Russian Army officer Igor Mangushev, who gained prominence last year for speaking on stage holding what he said was the skull of a Ukrainian soldier while calling for the death of "as many Ukrainian soldiers as necessary," has died in a hospital after sustaining a gunshot wound to his head.
Mangushev's associate, Akim Apachev, said on February 8 that the anti-Ukraine propagandist had been in a coma since being shot on February 4 at a checkpoint near the town of Kadiyivka in a part of Ukraine's Luhansk region, which is controlled by Russia-backed separatists.
It remains unclear who shot Mangushev and why. Some media reports say he was shot at close proximity.
Last August, a video showing Mangushev holding the skull of what he said was a Ukrainian soldier at a concert circulated around the Internet and sparked an outcry in Ukraine.
Mangushev said in the video that the skull belonged to a Ukrainian soldier who had been killed during Russia's invasion of the Ukrainian city of Mariupol. He added that Russia, which invaded Ukraine in February 2022, was fighting against "the idea of Ukraine as an anti-Russia state," adding that "all who support that idea must be eliminated."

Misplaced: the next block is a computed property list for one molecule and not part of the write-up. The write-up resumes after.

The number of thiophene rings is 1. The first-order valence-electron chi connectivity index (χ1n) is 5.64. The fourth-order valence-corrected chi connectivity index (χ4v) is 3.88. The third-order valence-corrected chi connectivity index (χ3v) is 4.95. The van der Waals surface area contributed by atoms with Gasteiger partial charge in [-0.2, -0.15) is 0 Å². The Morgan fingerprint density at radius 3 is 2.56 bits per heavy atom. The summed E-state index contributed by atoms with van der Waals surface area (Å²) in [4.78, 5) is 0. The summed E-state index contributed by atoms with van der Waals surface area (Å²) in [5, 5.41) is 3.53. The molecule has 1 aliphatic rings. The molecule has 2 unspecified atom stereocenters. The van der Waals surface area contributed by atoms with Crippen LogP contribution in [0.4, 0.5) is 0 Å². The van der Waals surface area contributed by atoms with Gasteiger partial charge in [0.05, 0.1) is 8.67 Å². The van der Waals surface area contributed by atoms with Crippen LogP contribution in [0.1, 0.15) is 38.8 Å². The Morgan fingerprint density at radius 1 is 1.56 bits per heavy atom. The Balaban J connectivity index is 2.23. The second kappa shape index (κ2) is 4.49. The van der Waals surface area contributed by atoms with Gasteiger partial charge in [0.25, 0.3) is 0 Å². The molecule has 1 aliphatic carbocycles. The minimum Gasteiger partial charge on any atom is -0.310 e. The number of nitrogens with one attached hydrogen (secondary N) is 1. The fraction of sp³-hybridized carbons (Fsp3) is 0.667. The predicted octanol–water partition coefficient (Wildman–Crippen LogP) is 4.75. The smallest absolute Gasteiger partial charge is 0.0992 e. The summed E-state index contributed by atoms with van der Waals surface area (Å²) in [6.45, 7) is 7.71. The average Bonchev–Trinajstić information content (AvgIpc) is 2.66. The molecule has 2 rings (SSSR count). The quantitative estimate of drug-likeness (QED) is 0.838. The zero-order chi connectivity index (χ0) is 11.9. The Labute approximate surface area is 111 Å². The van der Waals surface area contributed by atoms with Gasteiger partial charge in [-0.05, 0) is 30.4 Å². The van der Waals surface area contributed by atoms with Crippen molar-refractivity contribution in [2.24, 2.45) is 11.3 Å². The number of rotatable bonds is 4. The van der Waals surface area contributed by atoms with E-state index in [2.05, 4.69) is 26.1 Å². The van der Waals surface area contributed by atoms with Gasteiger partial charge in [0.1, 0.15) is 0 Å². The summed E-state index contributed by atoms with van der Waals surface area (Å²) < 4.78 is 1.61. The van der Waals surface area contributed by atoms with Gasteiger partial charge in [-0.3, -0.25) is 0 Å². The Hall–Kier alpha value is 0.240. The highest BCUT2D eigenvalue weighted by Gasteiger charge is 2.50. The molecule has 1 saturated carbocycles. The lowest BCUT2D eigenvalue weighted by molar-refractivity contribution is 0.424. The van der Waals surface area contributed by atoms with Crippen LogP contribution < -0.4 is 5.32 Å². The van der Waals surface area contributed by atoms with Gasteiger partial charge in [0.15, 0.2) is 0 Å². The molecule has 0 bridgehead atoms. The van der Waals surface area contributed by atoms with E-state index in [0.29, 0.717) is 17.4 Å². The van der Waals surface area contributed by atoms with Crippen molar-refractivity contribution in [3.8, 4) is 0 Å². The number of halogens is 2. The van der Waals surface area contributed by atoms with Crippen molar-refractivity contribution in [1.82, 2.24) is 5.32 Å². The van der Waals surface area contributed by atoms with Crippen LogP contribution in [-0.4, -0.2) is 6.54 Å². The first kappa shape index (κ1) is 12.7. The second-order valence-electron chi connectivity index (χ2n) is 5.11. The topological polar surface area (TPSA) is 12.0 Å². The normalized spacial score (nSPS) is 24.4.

It has not been independently verified whether the skull actually belonged to a Ukrainian soldier.
After the video appeared on the Internet, Kyiv turned to the United Nations, asking it to condemn the video.
Mangushev positioned himself as a Russian military officer, a political strategist, and an associate of Yevgeny Prigozhin, the Kremlin-linked founder and leader of the Wagner private mercenary group.
Media reports also said that Mangushev was a co-founder of another mercenary group called ENOT (United People's Communal Fellowships) that was involved in Russia’s annexation of Ukraine’s Crimean Peninsula in 2014 and military operations in Ukraine’s east and Syria.
A fire broke out on February 8 at an oil refinery in Russia's southern Rostov region near the border with Ukraine, state media reported. The fire was extinguished around an hour later, Interfax news agency reported, adding that the small refinery belonged to a company called Resource LLC. It cited the Emergency Service as saying that, according to preliminary information, the blaze was caused by a "violation of technological process." Novoshakhtinsk is about 9 kilometers from the Ukrainian border amid Russia's invasion of that country. Another refinery in Novoshakhtinsk was struck by two drones last June. To read the original story from Reuters, click here.